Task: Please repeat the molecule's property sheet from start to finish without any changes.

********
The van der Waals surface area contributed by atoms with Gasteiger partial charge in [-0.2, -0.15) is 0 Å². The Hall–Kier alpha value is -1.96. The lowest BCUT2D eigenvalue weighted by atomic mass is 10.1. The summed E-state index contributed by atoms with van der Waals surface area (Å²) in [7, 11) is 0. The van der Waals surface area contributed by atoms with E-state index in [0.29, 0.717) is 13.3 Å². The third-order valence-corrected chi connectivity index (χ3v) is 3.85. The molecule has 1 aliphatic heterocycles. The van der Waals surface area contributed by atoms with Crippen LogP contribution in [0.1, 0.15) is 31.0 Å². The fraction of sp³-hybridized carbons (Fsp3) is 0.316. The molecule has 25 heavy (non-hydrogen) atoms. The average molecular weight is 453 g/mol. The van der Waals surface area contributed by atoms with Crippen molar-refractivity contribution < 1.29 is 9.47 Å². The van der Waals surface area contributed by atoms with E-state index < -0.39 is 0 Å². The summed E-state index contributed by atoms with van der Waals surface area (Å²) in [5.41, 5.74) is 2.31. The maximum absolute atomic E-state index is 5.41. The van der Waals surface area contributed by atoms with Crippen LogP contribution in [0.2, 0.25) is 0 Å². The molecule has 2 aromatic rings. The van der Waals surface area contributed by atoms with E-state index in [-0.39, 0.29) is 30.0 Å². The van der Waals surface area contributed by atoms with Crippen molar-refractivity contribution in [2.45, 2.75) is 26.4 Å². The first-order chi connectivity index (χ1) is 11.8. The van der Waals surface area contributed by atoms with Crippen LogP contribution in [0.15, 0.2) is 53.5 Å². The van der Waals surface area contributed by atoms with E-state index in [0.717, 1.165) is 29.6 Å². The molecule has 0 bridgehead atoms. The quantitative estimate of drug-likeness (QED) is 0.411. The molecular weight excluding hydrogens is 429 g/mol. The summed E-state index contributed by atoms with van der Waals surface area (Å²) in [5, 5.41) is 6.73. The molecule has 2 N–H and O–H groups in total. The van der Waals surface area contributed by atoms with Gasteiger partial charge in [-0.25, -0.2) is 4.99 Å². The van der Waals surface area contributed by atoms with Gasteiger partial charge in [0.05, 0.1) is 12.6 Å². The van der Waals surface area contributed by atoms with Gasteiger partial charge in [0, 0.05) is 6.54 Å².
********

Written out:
The van der Waals surface area contributed by atoms with Gasteiger partial charge in [-0.2, -0.15) is 0 Å². The Hall–Kier alpha value is -1.96. The lowest BCUT2D eigenvalue weighted by atomic mass is 10.1. The summed E-state index contributed by atoms with van der Waals surface area (Å²) in [7, 11) is 0. The van der Waals surface area contributed by atoms with E-state index in [0.29, 0.717) is 13.3 Å². The third-order valence-corrected chi connectivity index (χ3v) is 3.85. The molecule has 1 aliphatic heterocycles. The van der Waals surface area contributed by atoms with Crippen LogP contribution in [0.1, 0.15) is 31.0 Å². The fraction of sp³-hybridized carbons (Fsp3) is 0.316. The molecule has 25 heavy (non-hydrogen) atoms. The average molecular weight is 453 g/mol. The van der Waals surface area contributed by atoms with Crippen molar-refractivity contribution < 1.29 is 9.47 Å². The van der Waals surface area contributed by atoms with E-state index < -0.39 is 0 Å². The summed E-state index contributed by atoms with van der Waals surface area (Å²) in [5.41, 5.74) is 2.31. The maximum absolute atomic E-state index is 5.41. The van der Waals surface area contributed by atoms with Crippen LogP contribution in [0.2, 0.25) is 0 Å². The molecule has 2 aromatic rings. The van der Waals surface area contributed by atoms with E-state index in [-0.39, 0.29) is 30.0 Å². The van der Waals surface area contributed by atoms with Crippen molar-refractivity contribution in [2.45, 2.75) is 26.4 Å². The first-order chi connectivity index (χ1) is 11.8. The van der Waals surface area contributed by atoms with Crippen LogP contribution in [0.15, 0.2) is 53.5 Å². The van der Waals surface area contributed by atoms with E-state index in [0.717, 1.165) is 29.6 Å². The molecule has 0 bridgehead atoms. The quantitative estimate of drug-likeness (QED) is 0.411. The molecular weight excluding hydrogens is 429 g/mol. The summed E-state index contributed by atoms with van der Waals surface area (Å²) in [5, 5.41) is 6.73. The molecule has 2 N–H and O–H groups in total. The van der Waals surface area contributed by atoms with Gasteiger partial charge in [-0.25, -0.2) is 4.99 Å². The van der Waals surface area contributed by atoms with Gasteiger partial charge in [0.05, 0.1) is 12.6 Å². The van der Waals surface area contributed by atoms with Gasteiger partial charge in [0, 0.05) is 6.54 Å².